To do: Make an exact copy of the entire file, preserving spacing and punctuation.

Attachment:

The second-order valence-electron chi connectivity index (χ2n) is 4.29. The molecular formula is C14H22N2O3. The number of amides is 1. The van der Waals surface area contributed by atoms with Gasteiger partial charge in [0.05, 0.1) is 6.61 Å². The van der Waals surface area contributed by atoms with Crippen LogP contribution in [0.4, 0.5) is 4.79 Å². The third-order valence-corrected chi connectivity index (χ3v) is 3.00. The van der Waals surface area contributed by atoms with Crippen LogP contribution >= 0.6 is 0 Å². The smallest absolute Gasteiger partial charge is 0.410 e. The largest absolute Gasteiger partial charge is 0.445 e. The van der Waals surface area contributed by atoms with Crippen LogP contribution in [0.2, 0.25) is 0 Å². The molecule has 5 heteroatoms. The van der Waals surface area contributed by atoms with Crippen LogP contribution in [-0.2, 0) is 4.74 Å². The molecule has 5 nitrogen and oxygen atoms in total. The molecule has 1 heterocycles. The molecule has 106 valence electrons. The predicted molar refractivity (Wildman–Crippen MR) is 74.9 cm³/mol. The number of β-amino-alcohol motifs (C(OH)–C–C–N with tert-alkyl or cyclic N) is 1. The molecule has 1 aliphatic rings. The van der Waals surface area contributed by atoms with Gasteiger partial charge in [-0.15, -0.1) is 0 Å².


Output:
The second-order valence-electron chi connectivity index (χ2n) is 4.29. The molecular formula is C14H22N2O3. The number of amides is 1. The van der Waals surface area contributed by atoms with Gasteiger partial charge in [0.05, 0.1) is 6.61 Å². The van der Waals surface area contributed by atoms with Crippen LogP contribution in [0.4, 0.5) is 4.79 Å². The third-order valence-corrected chi connectivity index (χ3v) is 3.00. The van der Waals surface area contributed by atoms with Crippen LogP contribution >= 0.6 is 0 Å². The smallest absolute Gasteiger partial charge is 0.410 e. The largest absolute Gasteiger partial charge is 0.445 e. The van der Waals surface area contributed by atoms with Crippen LogP contribution in [0.2, 0.25) is 0 Å². The molecule has 5 heteroatoms. The van der Waals surface area contributed by atoms with Crippen LogP contribution in [-0.2, 0) is 4.74 Å². The molecule has 5 nitrogen and oxygen atoms in total. The molecule has 1 heterocycles. The molecule has 106 valence electrons. The predicted molar refractivity (Wildman–Crippen MR) is 74.9 cm³/mol. The number of β-amino-alcohol motifs (C(OH)–C–C–N with tert-alkyl or cyclic N) is 1. The molecule has 1 aliphatic rings. The van der Waals surface area contributed by atoms with Gasteiger partial charge in [-0.15, -0.1) is 0 Å².